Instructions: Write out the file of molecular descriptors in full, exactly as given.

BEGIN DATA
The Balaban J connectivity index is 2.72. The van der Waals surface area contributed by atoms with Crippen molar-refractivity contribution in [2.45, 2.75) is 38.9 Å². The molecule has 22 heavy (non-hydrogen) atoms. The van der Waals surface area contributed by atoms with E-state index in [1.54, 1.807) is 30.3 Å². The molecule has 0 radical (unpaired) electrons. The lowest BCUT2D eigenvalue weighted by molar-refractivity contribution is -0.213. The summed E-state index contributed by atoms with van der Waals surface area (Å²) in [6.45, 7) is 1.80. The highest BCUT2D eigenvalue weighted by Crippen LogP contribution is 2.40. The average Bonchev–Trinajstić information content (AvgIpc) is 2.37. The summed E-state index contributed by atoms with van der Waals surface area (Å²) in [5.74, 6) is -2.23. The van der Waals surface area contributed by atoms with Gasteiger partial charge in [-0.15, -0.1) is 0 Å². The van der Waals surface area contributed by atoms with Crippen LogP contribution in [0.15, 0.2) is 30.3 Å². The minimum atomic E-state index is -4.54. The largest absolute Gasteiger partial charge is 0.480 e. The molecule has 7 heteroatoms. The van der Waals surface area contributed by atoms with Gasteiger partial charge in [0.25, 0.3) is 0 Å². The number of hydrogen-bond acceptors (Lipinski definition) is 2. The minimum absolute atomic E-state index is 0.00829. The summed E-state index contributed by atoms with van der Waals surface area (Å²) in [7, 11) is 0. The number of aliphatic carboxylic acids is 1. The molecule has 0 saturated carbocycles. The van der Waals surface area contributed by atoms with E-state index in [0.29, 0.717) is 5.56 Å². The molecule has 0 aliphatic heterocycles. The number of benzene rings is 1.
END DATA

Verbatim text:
The Balaban J connectivity index is 2.72. The van der Waals surface area contributed by atoms with Crippen molar-refractivity contribution in [2.45, 2.75) is 38.9 Å². The molecule has 22 heavy (non-hydrogen) atoms. The van der Waals surface area contributed by atoms with E-state index in [1.54, 1.807) is 30.3 Å². The molecule has 0 radical (unpaired) electrons. The lowest BCUT2D eigenvalue weighted by molar-refractivity contribution is -0.213. The summed E-state index contributed by atoms with van der Waals surface area (Å²) in [6.45, 7) is 1.80. The highest BCUT2D eigenvalue weighted by Crippen LogP contribution is 2.40. The average Bonchev–Trinajstić information content (AvgIpc) is 2.37. The summed E-state index contributed by atoms with van der Waals surface area (Å²) in [5.74, 6) is -2.23. The van der Waals surface area contributed by atoms with Gasteiger partial charge in [-0.15, -0.1) is 0 Å². The van der Waals surface area contributed by atoms with Crippen LogP contribution in [0.15, 0.2) is 30.3 Å². The minimum atomic E-state index is -4.54. The largest absolute Gasteiger partial charge is 0.480 e. The molecule has 7 heteroatoms. The van der Waals surface area contributed by atoms with Gasteiger partial charge in [0.25, 0.3) is 0 Å². The number of hydrogen-bond acceptors (Lipinski definition) is 2. The minimum absolute atomic E-state index is 0.00829. The summed E-state index contributed by atoms with van der Waals surface area (Å²) in [7, 11) is 0. The number of aliphatic carboxylic acids is 1. The molecule has 0 saturated carbocycles. The van der Waals surface area contributed by atoms with E-state index in [0.29, 0.717) is 5.56 Å². The molecule has 0 aliphatic heterocycles. The number of benzene rings is 1.